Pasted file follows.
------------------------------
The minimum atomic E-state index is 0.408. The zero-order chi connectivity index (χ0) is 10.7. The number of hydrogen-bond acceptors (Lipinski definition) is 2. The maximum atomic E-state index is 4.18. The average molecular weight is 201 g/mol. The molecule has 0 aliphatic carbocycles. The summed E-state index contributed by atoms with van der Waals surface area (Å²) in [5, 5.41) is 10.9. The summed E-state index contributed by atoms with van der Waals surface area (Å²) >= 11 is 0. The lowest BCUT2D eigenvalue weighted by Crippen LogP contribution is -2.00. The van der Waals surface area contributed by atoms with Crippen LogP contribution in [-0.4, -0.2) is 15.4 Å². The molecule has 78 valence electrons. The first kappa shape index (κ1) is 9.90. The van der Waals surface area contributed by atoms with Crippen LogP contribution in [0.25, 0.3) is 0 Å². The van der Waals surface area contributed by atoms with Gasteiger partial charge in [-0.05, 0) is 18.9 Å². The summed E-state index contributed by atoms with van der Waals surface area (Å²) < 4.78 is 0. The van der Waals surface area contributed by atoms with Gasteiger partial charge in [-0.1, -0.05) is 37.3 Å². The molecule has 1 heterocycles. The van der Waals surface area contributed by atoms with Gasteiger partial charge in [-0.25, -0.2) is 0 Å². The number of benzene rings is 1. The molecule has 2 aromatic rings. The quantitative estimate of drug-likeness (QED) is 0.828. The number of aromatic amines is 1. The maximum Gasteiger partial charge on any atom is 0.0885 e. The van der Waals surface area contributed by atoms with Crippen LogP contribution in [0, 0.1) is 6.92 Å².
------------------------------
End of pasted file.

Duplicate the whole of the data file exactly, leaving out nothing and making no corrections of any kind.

The minimum atomic E-state index is 0.408. The zero-order chi connectivity index (χ0) is 10.7. The number of hydrogen-bond acceptors (Lipinski definition) is 2. The maximum atomic E-state index is 4.18. The average molecular weight is 201 g/mol. The molecule has 0 aliphatic carbocycles. The summed E-state index contributed by atoms with van der Waals surface area (Å²) in [5, 5.41) is 10.9. The summed E-state index contributed by atoms with van der Waals surface area (Å²) >= 11 is 0. The lowest BCUT2D eigenvalue weighted by Crippen LogP contribution is -2.00. The van der Waals surface area contributed by atoms with Crippen LogP contribution in [-0.4, -0.2) is 15.4 Å². The molecule has 78 valence electrons. The first kappa shape index (κ1) is 9.90. The van der Waals surface area contributed by atoms with Crippen LogP contribution in [0.25, 0.3) is 0 Å². The van der Waals surface area contributed by atoms with Gasteiger partial charge in [-0.05, 0) is 18.9 Å². The summed E-state index contributed by atoms with van der Waals surface area (Å²) < 4.78 is 0. The van der Waals surface area contributed by atoms with Gasteiger partial charge in [-0.1, -0.05) is 37.3 Å². The molecule has 1 heterocycles. The van der Waals surface area contributed by atoms with Gasteiger partial charge in [-0.25, -0.2) is 0 Å². The number of benzene rings is 1. The molecule has 2 aromatic rings. The quantitative estimate of drug-likeness (QED) is 0.828. The number of aromatic amines is 1. The maximum Gasteiger partial charge on any atom is 0.0885 e. The van der Waals surface area contributed by atoms with Crippen LogP contribution in [0, 0.1) is 6.92 Å².